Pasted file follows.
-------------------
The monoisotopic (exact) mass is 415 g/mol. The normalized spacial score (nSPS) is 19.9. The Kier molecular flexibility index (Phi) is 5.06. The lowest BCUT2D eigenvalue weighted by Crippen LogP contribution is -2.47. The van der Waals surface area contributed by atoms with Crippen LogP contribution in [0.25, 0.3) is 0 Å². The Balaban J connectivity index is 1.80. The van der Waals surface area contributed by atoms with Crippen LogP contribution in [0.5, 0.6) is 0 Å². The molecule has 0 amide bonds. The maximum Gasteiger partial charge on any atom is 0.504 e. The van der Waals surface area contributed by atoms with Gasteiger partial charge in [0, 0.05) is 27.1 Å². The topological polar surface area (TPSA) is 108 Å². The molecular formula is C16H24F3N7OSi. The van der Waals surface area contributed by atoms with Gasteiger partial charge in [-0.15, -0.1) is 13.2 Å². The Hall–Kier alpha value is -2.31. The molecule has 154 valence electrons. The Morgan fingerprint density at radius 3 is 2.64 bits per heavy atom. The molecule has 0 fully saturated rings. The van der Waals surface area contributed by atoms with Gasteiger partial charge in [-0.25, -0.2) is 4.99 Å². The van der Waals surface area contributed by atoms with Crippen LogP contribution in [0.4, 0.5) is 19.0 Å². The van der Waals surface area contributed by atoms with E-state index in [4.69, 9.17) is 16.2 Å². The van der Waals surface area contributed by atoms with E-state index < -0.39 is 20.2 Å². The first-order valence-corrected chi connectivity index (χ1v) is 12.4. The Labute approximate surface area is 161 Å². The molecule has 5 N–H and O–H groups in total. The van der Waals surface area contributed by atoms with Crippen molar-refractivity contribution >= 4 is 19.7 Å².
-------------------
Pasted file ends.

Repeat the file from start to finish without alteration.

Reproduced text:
The monoisotopic (exact) mass is 415 g/mol. The normalized spacial score (nSPS) is 19.9. The Kier molecular flexibility index (Phi) is 5.06. The lowest BCUT2D eigenvalue weighted by Crippen LogP contribution is -2.47. The van der Waals surface area contributed by atoms with Crippen LogP contribution in [0.25, 0.3) is 0 Å². The Balaban J connectivity index is 1.80. The van der Waals surface area contributed by atoms with Crippen LogP contribution in [0.5, 0.6) is 0 Å². The molecule has 0 amide bonds. The maximum Gasteiger partial charge on any atom is 0.504 e. The van der Waals surface area contributed by atoms with Gasteiger partial charge in [0, 0.05) is 27.1 Å². The topological polar surface area (TPSA) is 108 Å². The molecular formula is C16H24F3N7OSi. The van der Waals surface area contributed by atoms with Gasteiger partial charge in [-0.15, -0.1) is 13.2 Å². The Hall–Kier alpha value is -2.31. The molecule has 154 valence electrons. The Morgan fingerprint density at radius 3 is 2.64 bits per heavy atom. The molecule has 0 fully saturated rings. The van der Waals surface area contributed by atoms with Gasteiger partial charge in [-0.25, -0.2) is 4.99 Å². The van der Waals surface area contributed by atoms with Crippen LogP contribution in [0.4, 0.5) is 19.0 Å². The van der Waals surface area contributed by atoms with E-state index in [4.69, 9.17) is 16.2 Å². The van der Waals surface area contributed by atoms with E-state index < -0.39 is 20.2 Å². The first-order valence-corrected chi connectivity index (χ1v) is 12.4. The Labute approximate surface area is 161 Å². The molecule has 5 N–H and O–H groups in total. The van der Waals surface area contributed by atoms with Crippen molar-refractivity contribution >= 4 is 19.7 Å².